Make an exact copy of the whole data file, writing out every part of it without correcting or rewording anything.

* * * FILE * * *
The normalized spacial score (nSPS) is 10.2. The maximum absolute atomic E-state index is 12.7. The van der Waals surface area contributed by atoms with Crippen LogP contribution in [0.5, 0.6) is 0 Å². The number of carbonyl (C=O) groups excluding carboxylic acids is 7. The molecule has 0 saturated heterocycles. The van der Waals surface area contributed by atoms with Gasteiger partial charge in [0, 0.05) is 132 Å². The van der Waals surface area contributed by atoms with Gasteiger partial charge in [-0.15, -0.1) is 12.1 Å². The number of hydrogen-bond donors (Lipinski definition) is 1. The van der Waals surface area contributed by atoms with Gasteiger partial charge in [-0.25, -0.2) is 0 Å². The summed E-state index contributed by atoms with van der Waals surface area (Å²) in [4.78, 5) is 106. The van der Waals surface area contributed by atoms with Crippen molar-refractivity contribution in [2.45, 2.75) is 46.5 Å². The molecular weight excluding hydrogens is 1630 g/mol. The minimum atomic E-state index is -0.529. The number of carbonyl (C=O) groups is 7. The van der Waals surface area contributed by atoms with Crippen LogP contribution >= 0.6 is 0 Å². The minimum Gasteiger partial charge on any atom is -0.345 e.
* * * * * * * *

The normalized spacial score (nSPS) is 10.2. The maximum absolute atomic E-state index is 12.7. The van der Waals surface area contributed by atoms with Crippen LogP contribution in [0.5, 0.6) is 0 Å². The number of carbonyl (C=O) groups excluding carboxylic acids is 7. The molecule has 0 saturated heterocycles. The van der Waals surface area contributed by atoms with Gasteiger partial charge in [0, 0.05) is 132 Å². The van der Waals surface area contributed by atoms with Gasteiger partial charge in [-0.15, -0.1) is 12.1 Å². The number of hydrogen-bond donors (Lipinski definition) is 1. The van der Waals surface area contributed by atoms with Gasteiger partial charge in [-0.25, -0.2) is 0 Å². The summed E-state index contributed by atoms with van der Waals surface area (Å²) in [4.78, 5) is 106. The van der Waals surface area contributed by atoms with Crippen molar-refractivity contribution in [2.45, 2.75) is 46.5 Å². The molecular weight excluding hydrogens is 1630 g/mol. The minimum atomic E-state index is -0.529. The number of carbonyl (C=O) groups is 7. The van der Waals surface area contributed by atoms with Crippen LogP contribution >= 0.6 is 0 Å². The minimum Gasteiger partial charge on any atom is -0.345 e.